So, the Great Man tells us that he’s worried:
The same warning could be given within the UK: there will be corporate failures here if interest rates rise.
And household failures too: mortgage repossession rates will probably increase significantly.
On top of which there will be less investment, and so lower growth and more unemployment.
This is the price of economists hankering after ‘normal times’. For students of economic history the whole process of rate increases has a horrible feeling of FDR’s policy in 1937 about it, which he had to very rapidly reverse in 1938. Or to put it another way, it feels like economic folly foretold.
There’s a number of different explanations for what happened in 1937:
Economists disagree about the causes of this downturn.
Keynesian economists assign blame to cuts in federal spending and increases in taxes at the insistence of the US Treasury. Historian Robert C. Goldston also noted that two vital New Deal job programs, the Public Works Administration and Works Progress Administration, experienced drastic cuts in the budget which Roosevelt signed into law for the 1937-1938 fiscal year.
Monetarists, such as Milton Friedman, assign blame to the Federal Reserve’s tightening of the money supply in 1936 and 1937.
Contrary to the monetarist assumption Austrian School economist Johnathan Catalan assigns blame to the relatively large expansion of the money supply from 1933 to 1937. He also notes that the money supply did not tighten until after the recession began.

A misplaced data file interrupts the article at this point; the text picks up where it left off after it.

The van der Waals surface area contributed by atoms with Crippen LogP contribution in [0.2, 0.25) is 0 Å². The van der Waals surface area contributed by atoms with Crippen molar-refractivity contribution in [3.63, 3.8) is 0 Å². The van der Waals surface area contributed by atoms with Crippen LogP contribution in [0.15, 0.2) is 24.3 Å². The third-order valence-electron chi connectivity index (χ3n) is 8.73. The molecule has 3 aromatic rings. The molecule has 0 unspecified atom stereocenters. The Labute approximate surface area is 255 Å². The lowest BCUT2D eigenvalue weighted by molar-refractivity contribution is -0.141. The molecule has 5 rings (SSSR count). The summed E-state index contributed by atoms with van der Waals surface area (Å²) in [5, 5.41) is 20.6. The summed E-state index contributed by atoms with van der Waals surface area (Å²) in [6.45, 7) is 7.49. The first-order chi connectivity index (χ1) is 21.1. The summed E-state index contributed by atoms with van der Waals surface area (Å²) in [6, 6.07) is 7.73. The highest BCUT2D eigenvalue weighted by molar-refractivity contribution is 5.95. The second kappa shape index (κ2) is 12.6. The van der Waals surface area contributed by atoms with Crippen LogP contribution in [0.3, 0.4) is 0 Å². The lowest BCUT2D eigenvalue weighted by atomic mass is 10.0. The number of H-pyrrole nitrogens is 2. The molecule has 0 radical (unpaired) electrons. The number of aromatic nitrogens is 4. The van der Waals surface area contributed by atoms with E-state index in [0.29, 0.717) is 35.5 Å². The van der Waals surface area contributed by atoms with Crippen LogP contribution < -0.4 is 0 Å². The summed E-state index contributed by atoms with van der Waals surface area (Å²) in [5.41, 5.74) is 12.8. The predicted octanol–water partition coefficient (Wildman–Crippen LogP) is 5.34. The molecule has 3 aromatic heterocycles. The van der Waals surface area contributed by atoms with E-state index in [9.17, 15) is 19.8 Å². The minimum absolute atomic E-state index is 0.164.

Some argue that the Undistributed profits tax enacted in 1936 caused a panic in Corporate America. Faced with the specter of taxation on retained earnings the business world immediately ceased most planned expansion and capital equipment purchases.
Both Friedman and the Austrian school are merely neoliberal sophists so their explanations cannot be correct. Which only leaves the increase in taxation or the greater taxation of corporate profits as possible explanations acceptable to Ritchie.
And given that he thinks that corporate subsidies of £93 billion should be looked at (ie, corporate taxation should be increased) and that taxation should be increased as well, which of the policies he supports will he credit with causing the next recession?